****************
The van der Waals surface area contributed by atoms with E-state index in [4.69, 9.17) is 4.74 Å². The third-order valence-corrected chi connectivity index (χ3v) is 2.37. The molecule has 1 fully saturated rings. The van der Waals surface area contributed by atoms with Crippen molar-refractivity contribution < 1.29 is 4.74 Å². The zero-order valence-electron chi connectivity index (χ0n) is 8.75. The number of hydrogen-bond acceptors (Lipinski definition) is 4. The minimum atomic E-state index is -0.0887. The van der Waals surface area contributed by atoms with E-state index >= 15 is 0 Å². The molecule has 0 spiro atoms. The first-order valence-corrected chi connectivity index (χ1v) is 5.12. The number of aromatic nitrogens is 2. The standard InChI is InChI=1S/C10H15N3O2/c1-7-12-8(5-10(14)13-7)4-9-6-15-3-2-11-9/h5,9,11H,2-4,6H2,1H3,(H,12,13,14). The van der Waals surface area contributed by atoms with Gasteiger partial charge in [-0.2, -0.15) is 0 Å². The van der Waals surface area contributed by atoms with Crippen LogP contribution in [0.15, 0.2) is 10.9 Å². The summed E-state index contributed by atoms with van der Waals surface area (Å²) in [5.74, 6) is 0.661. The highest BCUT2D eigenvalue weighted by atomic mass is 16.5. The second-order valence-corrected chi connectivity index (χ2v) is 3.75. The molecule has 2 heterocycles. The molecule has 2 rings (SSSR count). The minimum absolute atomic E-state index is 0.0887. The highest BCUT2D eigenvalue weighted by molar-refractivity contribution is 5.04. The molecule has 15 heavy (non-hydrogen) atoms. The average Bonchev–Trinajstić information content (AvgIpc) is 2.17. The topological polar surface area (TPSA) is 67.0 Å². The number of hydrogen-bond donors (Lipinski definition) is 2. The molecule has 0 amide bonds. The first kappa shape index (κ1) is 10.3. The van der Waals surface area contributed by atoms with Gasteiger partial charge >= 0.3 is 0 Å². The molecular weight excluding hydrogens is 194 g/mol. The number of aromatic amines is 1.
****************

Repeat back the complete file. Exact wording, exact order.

The van der Waals surface area contributed by atoms with E-state index in [4.69, 9.17) is 4.74 Å². The third-order valence-corrected chi connectivity index (χ3v) is 2.37. The molecule has 1 fully saturated rings. The van der Waals surface area contributed by atoms with Crippen molar-refractivity contribution < 1.29 is 4.74 Å². The zero-order valence-electron chi connectivity index (χ0n) is 8.75. The number of hydrogen-bond acceptors (Lipinski definition) is 4. The minimum atomic E-state index is -0.0887. The van der Waals surface area contributed by atoms with E-state index >= 15 is 0 Å². The molecule has 0 spiro atoms. The first-order valence-corrected chi connectivity index (χ1v) is 5.12. The number of aromatic nitrogens is 2. The standard InChI is InChI=1S/C10H15N3O2/c1-7-12-8(5-10(14)13-7)4-9-6-15-3-2-11-9/h5,9,11H,2-4,6H2,1H3,(H,12,13,14). The van der Waals surface area contributed by atoms with Gasteiger partial charge in [-0.2, -0.15) is 0 Å². The van der Waals surface area contributed by atoms with Crippen LogP contribution in [0.15, 0.2) is 10.9 Å². The summed E-state index contributed by atoms with van der Waals surface area (Å²) in [5.74, 6) is 0.661. The highest BCUT2D eigenvalue weighted by atomic mass is 16.5. The second-order valence-corrected chi connectivity index (χ2v) is 3.75. The molecule has 2 heterocycles. The molecule has 2 rings (SSSR count). The minimum absolute atomic E-state index is 0.0887. The highest BCUT2D eigenvalue weighted by molar-refractivity contribution is 5.04. The molecule has 15 heavy (non-hydrogen) atoms. The average Bonchev–Trinajstić information content (AvgIpc) is 2.17. The topological polar surface area (TPSA) is 67.0 Å². The number of hydrogen-bond donors (Lipinski definition) is 2. The molecule has 0 amide bonds. The first kappa shape index (κ1) is 10.3. The van der Waals surface area contributed by atoms with Gasteiger partial charge >= 0.3 is 0 Å². The molecular weight excluding hydrogens is 194 g/mol. The number of aromatic amines is 1.